Books and school supplies: Based on college cost estimates for required learning materials (sometimes including the cost of purchasing an appropriate computer), College Board reported the average cost for books and supplies for the 2017–2018 school year was $1,250 at public colleges and $1,220 at private colleges.

Personal and transportation expenses: Colleges may also provide estimates for attendance-related expenses that will never show up on bills that come directly from the school. These costs include local transportation, clothing, personal items, entertainment and so forth. The College Board reported expenses in this category for 2017–2018 ran from $2,730 at private colleges to $3,270 at public universities.

Know your net price

While the sheer numbers can overwhelm a potential college student, it pays to do more number crunching before selecting a school or deciding college is too expensive, College Data noted.

The key factor is determining your "net" price versus a school's published "sticker price."

Sticker price is the amount students pay without any financial aid at all. "Net price is your real cost to attend - the amount you pay out-of-pocket after financial aid is deducted," CD added.

College Data's Net Price calculator looks at the college's cost of attendance, your financial aid eligibility and recent financial aid awards at the college to estimate an individual's net price.

"Two colleges may have vastly different sticker prices, but your net price to attend both may be similar. In fact, your net price may be lower at the college with the higher sticker price!" it noted.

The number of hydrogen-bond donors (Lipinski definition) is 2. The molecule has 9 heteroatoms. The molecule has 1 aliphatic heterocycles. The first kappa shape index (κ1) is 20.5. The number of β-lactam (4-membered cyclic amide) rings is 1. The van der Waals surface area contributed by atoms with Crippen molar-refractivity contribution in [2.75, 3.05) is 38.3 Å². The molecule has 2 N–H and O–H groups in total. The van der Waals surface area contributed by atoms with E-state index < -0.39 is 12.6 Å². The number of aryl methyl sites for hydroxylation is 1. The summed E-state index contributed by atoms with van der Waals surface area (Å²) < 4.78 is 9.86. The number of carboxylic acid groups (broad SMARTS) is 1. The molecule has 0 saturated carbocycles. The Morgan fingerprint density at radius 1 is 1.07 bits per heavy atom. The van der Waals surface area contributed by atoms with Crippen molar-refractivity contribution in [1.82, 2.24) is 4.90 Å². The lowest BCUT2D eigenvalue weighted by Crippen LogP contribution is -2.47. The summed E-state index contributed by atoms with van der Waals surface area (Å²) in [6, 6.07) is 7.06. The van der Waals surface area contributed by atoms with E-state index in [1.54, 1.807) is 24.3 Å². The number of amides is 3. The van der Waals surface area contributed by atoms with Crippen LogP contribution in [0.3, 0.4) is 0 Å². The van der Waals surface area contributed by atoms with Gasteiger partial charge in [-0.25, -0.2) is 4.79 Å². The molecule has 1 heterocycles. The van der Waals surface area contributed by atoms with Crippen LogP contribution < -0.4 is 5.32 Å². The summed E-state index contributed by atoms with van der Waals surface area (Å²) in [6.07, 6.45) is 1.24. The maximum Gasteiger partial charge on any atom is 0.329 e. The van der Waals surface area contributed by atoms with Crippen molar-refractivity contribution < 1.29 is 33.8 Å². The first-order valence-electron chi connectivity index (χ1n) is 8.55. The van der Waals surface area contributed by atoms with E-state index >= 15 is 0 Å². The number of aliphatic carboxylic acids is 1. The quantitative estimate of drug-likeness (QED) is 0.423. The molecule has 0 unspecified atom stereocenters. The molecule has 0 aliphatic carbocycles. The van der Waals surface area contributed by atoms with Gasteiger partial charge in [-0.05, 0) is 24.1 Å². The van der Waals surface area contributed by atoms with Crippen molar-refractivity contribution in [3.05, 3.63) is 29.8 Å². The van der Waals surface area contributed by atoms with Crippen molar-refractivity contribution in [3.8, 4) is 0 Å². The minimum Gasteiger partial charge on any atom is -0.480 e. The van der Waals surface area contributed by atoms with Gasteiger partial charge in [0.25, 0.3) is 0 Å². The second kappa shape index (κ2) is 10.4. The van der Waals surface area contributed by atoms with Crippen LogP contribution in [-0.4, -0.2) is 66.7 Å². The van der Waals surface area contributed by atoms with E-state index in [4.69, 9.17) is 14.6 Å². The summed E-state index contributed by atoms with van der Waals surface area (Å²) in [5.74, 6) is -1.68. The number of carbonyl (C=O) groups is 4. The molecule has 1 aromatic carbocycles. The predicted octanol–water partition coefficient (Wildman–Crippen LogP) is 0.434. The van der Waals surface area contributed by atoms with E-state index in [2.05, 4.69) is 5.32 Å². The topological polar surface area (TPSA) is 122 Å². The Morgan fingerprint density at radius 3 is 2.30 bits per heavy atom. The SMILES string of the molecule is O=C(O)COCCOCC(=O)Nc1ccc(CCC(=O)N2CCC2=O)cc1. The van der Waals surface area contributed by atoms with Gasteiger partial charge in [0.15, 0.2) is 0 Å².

To arrive at the truth of what your actual college cost will be, you also need to understand a few more terms, as outlined below:

Expected family contribution, or EFC, is the amount the federal government determines you and your family are able to pay for the upcoming year of college. They base your individual figure on the information you provide in your Free Application for Federal Student Aid (FAFSA).

Financial need is determined by the college you are looking at. It computes this number by subtracting a student (and the student's family's) EFC from the college's official cost of attendance (COA).

Just because a college notes that you have a certain financial need doesn't mean that the school will be prepared to meet it. "The sad truth is that most colleges don't have the financial resources to fully meet the need of every student," CD noted.

Financial aid may not reduce college cost in all cases. Most financial aid awards are a combination of "gift aid," which includes "no cost to you" scholarships and grants, and "self-help aid," which includes loans you must pay back and work-study that pays only after you find a position and put in the hours.

Your true out-of-pocket cost, or "net price," comes from three sources: your EFC, self-help aid and unmet financial need. Stated another way, you pay for all college costs not covered by gift aid.

To determine which school offer will cost the least in final attendance costs, determine the net price for each. Sometimes a school that is literally thousands more based on "sticker price" will cost less when you subtract how much gift aid they are willing to pay out.